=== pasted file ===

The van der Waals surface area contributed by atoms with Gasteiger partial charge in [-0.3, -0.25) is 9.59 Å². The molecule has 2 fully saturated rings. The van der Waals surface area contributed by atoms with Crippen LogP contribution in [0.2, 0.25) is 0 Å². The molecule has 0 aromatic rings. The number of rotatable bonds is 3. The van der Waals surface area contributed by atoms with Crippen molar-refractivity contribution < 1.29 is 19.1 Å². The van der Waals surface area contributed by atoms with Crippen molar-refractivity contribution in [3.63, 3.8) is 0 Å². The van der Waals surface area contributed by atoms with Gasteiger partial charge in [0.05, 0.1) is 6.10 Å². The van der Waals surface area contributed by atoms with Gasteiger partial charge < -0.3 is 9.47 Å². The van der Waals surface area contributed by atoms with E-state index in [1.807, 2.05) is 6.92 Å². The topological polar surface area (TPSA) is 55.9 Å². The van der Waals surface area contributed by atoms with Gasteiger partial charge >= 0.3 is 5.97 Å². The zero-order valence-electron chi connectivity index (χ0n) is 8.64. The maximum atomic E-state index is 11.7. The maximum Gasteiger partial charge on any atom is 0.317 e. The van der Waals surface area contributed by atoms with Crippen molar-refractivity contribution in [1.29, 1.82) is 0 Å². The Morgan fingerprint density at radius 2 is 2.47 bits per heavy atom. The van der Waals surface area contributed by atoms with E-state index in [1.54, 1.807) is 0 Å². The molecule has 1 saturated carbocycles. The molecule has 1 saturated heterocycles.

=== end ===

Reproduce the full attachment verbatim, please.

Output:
The van der Waals surface area contributed by atoms with Gasteiger partial charge in [-0.3, -0.25) is 9.59 Å². The molecule has 2 fully saturated rings. The van der Waals surface area contributed by atoms with Crippen LogP contribution in [0.2, 0.25) is 0 Å². The molecule has 0 aromatic rings. The number of rotatable bonds is 3. The van der Waals surface area contributed by atoms with Crippen molar-refractivity contribution < 1.29 is 19.1 Å². The van der Waals surface area contributed by atoms with Crippen molar-refractivity contribution in [3.63, 3.8) is 0 Å². The van der Waals surface area contributed by atoms with Gasteiger partial charge in [0.05, 0.1) is 6.10 Å². The van der Waals surface area contributed by atoms with Gasteiger partial charge < -0.3 is 9.47 Å². The van der Waals surface area contributed by atoms with E-state index in [1.807, 2.05) is 6.92 Å². The topological polar surface area (TPSA) is 55.9 Å². The van der Waals surface area contributed by atoms with Gasteiger partial charge >= 0.3 is 5.97 Å². The zero-order valence-electron chi connectivity index (χ0n) is 8.64. The maximum atomic E-state index is 11.7. The maximum Gasteiger partial charge on any atom is 0.317 e. The van der Waals surface area contributed by atoms with Crippen molar-refractivity contribution in [1.29, 1.82) is 0 Å². The Morgan fingerprint density at radius 2 is 2.47 bits per heavy atom. The van der Waals surface area contributed by atoms with E-state index in [1.54, 1.807) is 0 Å². The molecule has 1 saturated carbocycles. The molecule has 1 saturated heterocycles.